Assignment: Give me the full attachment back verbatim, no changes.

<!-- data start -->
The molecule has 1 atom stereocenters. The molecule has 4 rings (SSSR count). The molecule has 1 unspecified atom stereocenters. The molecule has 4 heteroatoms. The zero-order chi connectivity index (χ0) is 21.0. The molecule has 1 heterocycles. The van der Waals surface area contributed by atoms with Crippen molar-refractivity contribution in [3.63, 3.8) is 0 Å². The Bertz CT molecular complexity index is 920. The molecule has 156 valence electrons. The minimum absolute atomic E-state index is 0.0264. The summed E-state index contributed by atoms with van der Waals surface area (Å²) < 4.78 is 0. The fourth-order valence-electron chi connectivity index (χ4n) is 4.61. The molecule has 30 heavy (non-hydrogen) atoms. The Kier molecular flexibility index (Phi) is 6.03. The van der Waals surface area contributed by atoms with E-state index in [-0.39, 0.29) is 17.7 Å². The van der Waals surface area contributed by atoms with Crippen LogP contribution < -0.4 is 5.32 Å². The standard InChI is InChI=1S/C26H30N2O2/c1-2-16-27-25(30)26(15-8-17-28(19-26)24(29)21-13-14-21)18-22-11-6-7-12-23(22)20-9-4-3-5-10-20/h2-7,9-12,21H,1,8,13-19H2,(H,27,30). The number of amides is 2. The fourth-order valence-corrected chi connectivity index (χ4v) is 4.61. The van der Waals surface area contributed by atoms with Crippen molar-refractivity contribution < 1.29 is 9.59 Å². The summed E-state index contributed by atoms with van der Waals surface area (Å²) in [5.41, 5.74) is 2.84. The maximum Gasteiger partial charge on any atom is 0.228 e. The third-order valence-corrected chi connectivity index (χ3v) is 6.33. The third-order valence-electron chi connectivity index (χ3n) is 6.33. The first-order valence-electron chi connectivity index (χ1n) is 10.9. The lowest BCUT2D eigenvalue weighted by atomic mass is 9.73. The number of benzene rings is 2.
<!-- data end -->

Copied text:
The molecule has 1 atom stereocenters. The molecule has 4 rings (SSSR count). The molecule has 1 unspecified atom stereocenters. The molecule has 4 heteroatoms. The zero-order chi connectivity index (χ0) is 21.0. The molecule has 1 heterocycles. The van der Waals surface area contributed by atoms with Crippen molar-refractivity contribution in [3.63, 3.8) is 0 Å². The Bertz CT molecular complexity index is 920. The molecule has 156 valence electrons. The minimum absolute atomic E-state index is 0.0264. The summed E-state index contributed by atoms with van der Waals surface area (Å²) < 4.78 is 0. The fourth-order valence-electron chi connectivity index (χ4n) is 4.61. The molecule has 30 heavy (non-hydrogen) atoms. The Kier molecular flexibility index (Phi) is 6.03. The van der Waals surface area contributed by atoms with E-state index in [-0.39, 0.29) is 17.7 Å². The van der Waals surface area contributed by atoms with Crippen LogP contribution < -0.4 is 5.32 Å². The standard InChI is InChI=1S/C26H30N2O2/c1-2-16-27-25(30)26(15-8-17-28(19-26)24(29)21-13-14-21)18-22-11-6-7-12-23(22)20-9-4-3-5-10-20/h2-7,9-12,21H,1,8,13-19H2,(H,27,30). The number of amides is 2. The fourth-order valence-corrected chi connectivity index (χ4v) is 4.61. The van der Waals surface area contributed by atoms with Crippen molar-refractivity contribution < 1.29 is 9.59 Å². The summed E-state index contributed by atoms with van der Waals surface area (Å²) in [5.41, 5.74) is 2.84. The maximum Gasteiger partial charge on any atom is 0.228 e. The third-order valence-corrected chi connectivity index (χ3v) is 6.33. The third-order valence-electron chi connectivity index (χ3n) is 6.33. The first-order valence-electron chi connectivity index (χ1n) is 10.9. The lowest BCUT2D eigenvalue weighted by atomic mass is 9.73. The number of benzene rings is 2.